Powering Network Topology Planning and Administration with Oracle Graph

October 29, 2023 | 3 minute read
Lee Latham
Senior Principal Member of Technical Staff, Oracle
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The modern telecom provider platform requires integrating multi-vendor solutions, supporting multiple domains, and managing multiple network layers for physical, logical, service and customer topology views.  A unified topology view is required for supporting technologies like SDN, NFV, and 5G with complex end to end (e2e) network slicing and supporting unified services to B2B, B2C and B2B2X customers.  

In addition, the growing size of communications networks, with both physical and virtual components, need to work in unison to deliver the guaranteed network experiences that the world has come to expect.

Oracle Communications Unified Topology for Inventory and Automation (UTIA) is an open, standards-based cloud-native application that provides these powerful network topology management capabilities.   It is part of Oracle’s Unified Inventory and Topology solution, and is built on Spatial and Graph technology in Oracle Database.

UTIA delivers unified service, network, and resource visibility across diverse network technologies, enabling real-time views of networks for automated and accurate management of network operations.  Network engineers and designers can quickly get a view of how networks are interconnected, aiding automated orchestration and trouble resolution.  In addition, UTIA provides sophisticated high-definition visualization capabilities so that a network engineer can effectively visualize and gain insights from the topology of networks.  

Visual depiction of a communications network

Use of Oracle Graph

Modeling networks and interconnections between networks as a graph enables a variety of queries.   Finding devices that are n hops away (or by distance), finding neighboring network nodes, finding the shortest path between nodes, finding the cheapest path between nodes are just some of the graph operations used by UTIA. When computing the cheapest path the cost function captures transmission costs such as latency, jitter, distance, and packet loss, giving network engineers and designers the tools to effectively make decisions. 

Not only is this helpful for network engineers and designers, the path analysis API provides additional automation capabilities to bypass alarms and systematically support trouble resolution without human intervention.   “Telecom data is a natural fit for modeling as a graph,” says Lee Latham, architect for this solution at Oracle Communications.

The graph database architecture includes a deployment of Oracle Graph Server (PGX) for high speed path analysis.   The graph size used in our simulations is 40 million nodes and 15 million edges, which represents the estimated network size for a large service provider.  Oracle Graph Server (PGX) can handle severe spikes of 25k to 30k per minute with no impact on resource usage.   New data is added to Oracle Database and loaded into Oracle Graph Server (PGX) via the synchronization API, which syncs about 350k changes per hour.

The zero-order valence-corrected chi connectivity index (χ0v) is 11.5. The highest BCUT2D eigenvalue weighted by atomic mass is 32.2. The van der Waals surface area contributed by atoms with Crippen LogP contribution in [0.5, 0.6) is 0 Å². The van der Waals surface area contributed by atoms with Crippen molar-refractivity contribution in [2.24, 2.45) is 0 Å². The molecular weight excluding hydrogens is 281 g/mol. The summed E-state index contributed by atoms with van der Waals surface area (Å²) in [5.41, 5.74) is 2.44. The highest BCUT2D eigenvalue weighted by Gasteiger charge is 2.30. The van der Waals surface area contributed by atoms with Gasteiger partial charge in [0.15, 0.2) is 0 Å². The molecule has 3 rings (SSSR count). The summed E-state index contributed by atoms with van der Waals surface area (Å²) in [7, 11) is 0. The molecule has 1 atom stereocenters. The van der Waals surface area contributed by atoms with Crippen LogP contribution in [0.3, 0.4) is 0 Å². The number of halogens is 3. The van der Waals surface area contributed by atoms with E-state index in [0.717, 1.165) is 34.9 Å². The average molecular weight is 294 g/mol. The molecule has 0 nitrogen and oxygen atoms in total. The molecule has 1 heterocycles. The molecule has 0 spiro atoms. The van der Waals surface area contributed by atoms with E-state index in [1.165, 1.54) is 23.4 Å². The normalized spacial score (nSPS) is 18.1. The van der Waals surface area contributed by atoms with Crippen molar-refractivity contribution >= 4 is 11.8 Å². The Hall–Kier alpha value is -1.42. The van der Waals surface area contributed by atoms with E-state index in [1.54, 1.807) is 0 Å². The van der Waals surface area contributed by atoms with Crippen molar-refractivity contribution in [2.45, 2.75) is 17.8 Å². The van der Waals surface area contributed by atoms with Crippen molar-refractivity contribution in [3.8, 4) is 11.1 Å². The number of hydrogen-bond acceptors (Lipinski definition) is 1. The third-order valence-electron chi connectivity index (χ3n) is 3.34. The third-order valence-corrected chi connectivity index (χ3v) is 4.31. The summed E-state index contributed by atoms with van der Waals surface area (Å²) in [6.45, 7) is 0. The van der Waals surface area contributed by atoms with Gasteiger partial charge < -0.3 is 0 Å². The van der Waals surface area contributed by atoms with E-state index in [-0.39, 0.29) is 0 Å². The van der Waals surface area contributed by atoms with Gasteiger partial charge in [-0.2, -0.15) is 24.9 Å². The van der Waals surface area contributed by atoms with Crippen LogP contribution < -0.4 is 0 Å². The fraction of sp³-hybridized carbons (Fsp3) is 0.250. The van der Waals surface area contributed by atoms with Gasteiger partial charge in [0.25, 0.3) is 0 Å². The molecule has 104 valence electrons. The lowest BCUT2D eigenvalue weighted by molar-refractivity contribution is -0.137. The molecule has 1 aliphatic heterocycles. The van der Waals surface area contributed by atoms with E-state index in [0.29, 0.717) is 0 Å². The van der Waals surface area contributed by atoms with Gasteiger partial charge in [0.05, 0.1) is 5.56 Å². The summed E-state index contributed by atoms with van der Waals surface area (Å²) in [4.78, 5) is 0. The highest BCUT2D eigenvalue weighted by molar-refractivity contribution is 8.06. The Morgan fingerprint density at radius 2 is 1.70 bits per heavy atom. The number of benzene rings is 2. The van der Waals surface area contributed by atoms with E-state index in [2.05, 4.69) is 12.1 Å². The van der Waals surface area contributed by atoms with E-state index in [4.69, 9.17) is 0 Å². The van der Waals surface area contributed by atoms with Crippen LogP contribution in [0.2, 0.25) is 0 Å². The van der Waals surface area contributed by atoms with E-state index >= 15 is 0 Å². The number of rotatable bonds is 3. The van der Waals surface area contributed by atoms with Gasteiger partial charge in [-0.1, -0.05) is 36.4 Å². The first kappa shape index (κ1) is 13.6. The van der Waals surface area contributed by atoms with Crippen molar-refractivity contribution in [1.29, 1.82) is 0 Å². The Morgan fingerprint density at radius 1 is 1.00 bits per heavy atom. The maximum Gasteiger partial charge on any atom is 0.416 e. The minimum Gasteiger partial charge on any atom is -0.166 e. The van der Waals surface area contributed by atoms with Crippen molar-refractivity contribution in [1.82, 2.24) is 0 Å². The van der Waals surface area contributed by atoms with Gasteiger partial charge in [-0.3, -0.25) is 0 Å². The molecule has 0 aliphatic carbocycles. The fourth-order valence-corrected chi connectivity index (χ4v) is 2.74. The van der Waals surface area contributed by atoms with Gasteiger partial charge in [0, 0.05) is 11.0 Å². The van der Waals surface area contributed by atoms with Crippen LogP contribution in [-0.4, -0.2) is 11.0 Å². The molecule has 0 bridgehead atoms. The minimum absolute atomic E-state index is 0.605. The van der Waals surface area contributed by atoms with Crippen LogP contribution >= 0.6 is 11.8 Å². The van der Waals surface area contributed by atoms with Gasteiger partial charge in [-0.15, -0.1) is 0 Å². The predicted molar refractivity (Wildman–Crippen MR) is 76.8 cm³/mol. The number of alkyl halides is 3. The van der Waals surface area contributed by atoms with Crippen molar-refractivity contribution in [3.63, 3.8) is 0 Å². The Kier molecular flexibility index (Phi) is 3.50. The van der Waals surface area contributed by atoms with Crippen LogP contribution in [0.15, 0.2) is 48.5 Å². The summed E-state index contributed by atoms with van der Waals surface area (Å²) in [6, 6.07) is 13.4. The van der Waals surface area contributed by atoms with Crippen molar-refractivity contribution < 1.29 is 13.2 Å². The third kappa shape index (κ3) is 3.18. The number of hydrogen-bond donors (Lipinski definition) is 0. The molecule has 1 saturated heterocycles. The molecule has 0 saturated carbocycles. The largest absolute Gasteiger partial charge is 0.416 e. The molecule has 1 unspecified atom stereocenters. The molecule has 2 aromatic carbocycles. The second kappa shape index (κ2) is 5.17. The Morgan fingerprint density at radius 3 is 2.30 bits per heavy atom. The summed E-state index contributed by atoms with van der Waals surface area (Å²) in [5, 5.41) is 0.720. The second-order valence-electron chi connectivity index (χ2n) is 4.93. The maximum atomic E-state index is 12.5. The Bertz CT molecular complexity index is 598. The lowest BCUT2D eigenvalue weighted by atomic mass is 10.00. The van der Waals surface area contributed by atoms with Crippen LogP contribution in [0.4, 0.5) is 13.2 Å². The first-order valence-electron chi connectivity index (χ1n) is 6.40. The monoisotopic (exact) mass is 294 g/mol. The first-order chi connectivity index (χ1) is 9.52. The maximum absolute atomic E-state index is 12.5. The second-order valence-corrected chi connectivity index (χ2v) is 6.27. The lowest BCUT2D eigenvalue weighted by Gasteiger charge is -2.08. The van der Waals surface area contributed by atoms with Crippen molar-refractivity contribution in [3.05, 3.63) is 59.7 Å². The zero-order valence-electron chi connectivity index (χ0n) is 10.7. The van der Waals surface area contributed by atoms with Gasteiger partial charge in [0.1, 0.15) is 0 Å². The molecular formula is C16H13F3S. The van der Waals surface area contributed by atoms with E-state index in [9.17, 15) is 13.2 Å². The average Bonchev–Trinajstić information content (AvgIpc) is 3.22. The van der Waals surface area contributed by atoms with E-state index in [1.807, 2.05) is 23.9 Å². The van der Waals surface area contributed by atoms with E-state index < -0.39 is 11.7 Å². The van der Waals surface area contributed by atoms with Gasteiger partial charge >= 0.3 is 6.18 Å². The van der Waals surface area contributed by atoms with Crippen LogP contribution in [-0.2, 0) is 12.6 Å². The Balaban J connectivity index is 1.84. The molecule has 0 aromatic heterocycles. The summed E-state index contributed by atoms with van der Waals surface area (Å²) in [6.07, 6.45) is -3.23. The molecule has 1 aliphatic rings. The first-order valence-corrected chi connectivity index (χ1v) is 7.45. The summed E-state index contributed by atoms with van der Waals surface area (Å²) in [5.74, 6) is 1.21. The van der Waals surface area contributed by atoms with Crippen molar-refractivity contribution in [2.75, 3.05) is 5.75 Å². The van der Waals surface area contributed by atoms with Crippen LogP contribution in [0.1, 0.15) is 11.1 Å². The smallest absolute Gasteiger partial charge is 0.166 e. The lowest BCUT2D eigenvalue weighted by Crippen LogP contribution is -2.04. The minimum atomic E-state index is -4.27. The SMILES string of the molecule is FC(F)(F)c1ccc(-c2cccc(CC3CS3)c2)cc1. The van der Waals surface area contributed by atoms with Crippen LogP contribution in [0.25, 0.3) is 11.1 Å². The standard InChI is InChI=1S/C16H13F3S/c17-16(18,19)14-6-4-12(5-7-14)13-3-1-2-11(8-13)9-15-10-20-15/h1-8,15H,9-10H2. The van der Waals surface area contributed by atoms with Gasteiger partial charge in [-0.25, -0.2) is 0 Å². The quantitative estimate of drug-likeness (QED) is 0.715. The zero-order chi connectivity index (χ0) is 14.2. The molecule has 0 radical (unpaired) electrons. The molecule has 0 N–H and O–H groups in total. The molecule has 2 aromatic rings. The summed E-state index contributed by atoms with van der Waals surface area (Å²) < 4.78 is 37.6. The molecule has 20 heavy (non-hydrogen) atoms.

The scalability of Oracle Graph Server (PGX) enables UTIA to deliver an orders of magnitude performance advantage over an earlier implementation of their solution when rendering network views.  This advantage increases as the number of network nodes increases. Rendering of 10,000 nodes that took over 10 minutes now takes seconds. 

The solution scales in other ways as well.  The number of transactions per second remains the same when the dataset is doubled.  The same hardware can process the increased number of transactions as the number of users increase.

A visual of the graph of how some network entities are connected

UTIA Property Graph Model

The path analysis done by UTIA runs the gamut – ANY PATH, ANY SHORTEST PATH, ALL SHORTEST, TOP K SHORTEST, ANY CHEAPEST, TOP K CHEAPEST, ACYCLIC paths, and more. With the capabilities of Oracle’s converged database UTIA also leverages Oracle Spatial to plot network nodes on a map and to find the closest network resource to support a specific service.

Network entities plotted on a map

Oracle Communications plans future enhancements such as using sub-graphs to segregate a company’s network by city, state, region, and domain, using graph machine learning to support service impact analysis and closed loop resolution, and implementing automated detection and persistence of network rings.

Melliyal Annamalai

Melli Annamalai is a distinguished product manager at Oracle.  Starting from her career as a developer, she has extensive experience in working with different types of data in the database, including multimedia data, data in Apache Hadoop platforms, streaming data, property graphs, and RDF knowledge graphs.  Her current focus area is graph database and analytics, in particular on ways to make it easy for developers to use graphs in any application.

Lee Latham

Senior Principal Member of Technical Staff, Oracle

Lee Latham is a senior principal enterprise architect at Oracle, specializing in telecommunications. He has more than 25 years of experience working with telecom service providers throughout the world in all lifecycle phases—from development, implementation, and architecture to migration and project management. He enjoys a hands-on approach working with developers, product managers, and customers as they develop and deploy solutions to solve their business problems. He has three patents in telecommunications and has worked with the TM Forum (TMF) and the Metro Ethernet Forum (MEF).


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